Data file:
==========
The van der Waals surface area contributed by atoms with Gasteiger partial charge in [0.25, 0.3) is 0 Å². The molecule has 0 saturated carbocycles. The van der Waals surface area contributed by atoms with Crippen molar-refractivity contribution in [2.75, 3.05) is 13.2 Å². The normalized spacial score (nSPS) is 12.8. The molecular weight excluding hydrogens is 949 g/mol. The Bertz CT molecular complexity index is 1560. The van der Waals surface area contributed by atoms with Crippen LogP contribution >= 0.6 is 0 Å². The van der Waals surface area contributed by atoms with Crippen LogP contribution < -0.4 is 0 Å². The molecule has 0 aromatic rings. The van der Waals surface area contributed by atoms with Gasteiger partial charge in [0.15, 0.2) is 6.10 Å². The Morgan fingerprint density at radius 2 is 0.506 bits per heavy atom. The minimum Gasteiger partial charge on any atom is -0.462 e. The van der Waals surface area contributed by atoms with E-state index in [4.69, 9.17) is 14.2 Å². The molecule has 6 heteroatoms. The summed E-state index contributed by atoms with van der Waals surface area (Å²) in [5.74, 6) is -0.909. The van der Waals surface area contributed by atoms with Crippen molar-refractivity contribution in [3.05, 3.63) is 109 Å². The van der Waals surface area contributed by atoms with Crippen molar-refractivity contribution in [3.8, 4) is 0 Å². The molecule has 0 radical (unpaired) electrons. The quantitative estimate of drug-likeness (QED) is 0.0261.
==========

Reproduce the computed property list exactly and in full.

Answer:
The van der Waals surface area contributed by atoms with Gasteiger partial charge in [0.25, 0.3) is 0 Å². The molecule has 0 saturated carbocycles. The van der Waals surface area contributed by atoms with Crippen molar-refractivity contribution in [2.75, 3.05) is 13.2 Å². The normalized spacial score (nSPS) is 12.8. The molecular weight excluding hydrogens is 949 g/mol. The Bertz CT molecular complexity index is 1560. The van der Waals surface area contributed by atoms with Crippen LogP contribution >= 0.6 is 0 Å². The van der Waals surface area contributed by atoms with Crippen LogP contribution < -0.4 is 0 Å². The molecule has 0 aromatic rings. The van der Waals surface area contributed by atoms with Gasteiger partial charge in [0.15, 0.2) is 6.10 Å². The Morgan fingerprint density at radius 2 is 0.506 bits per heavy atom. The minimum Gasteiger partial charge on any atom is -0.462 e. The van der Waals surface area contributed by atoms with E-state index in [4.69, 9.17) is 14.2 Å². The molecule has 6 heteroatoms. The summed E-state index contributed by atoms with van der Waals surface area (Å²) in [5.74, 6) is -0.909. The van der Waals surface area contributed by atoms with Crippen molar-refractivity contribution in [3.05, 3.63) is 109 Å². The van der Waals surface area contributed by atoms with Crippen molar-refractivity contribution in [3.8, 4) is 0 Å². The molecule has 0 radical (unpaired) electrons. The quantitative estimate of drug-likeness (QED) is 0.0261.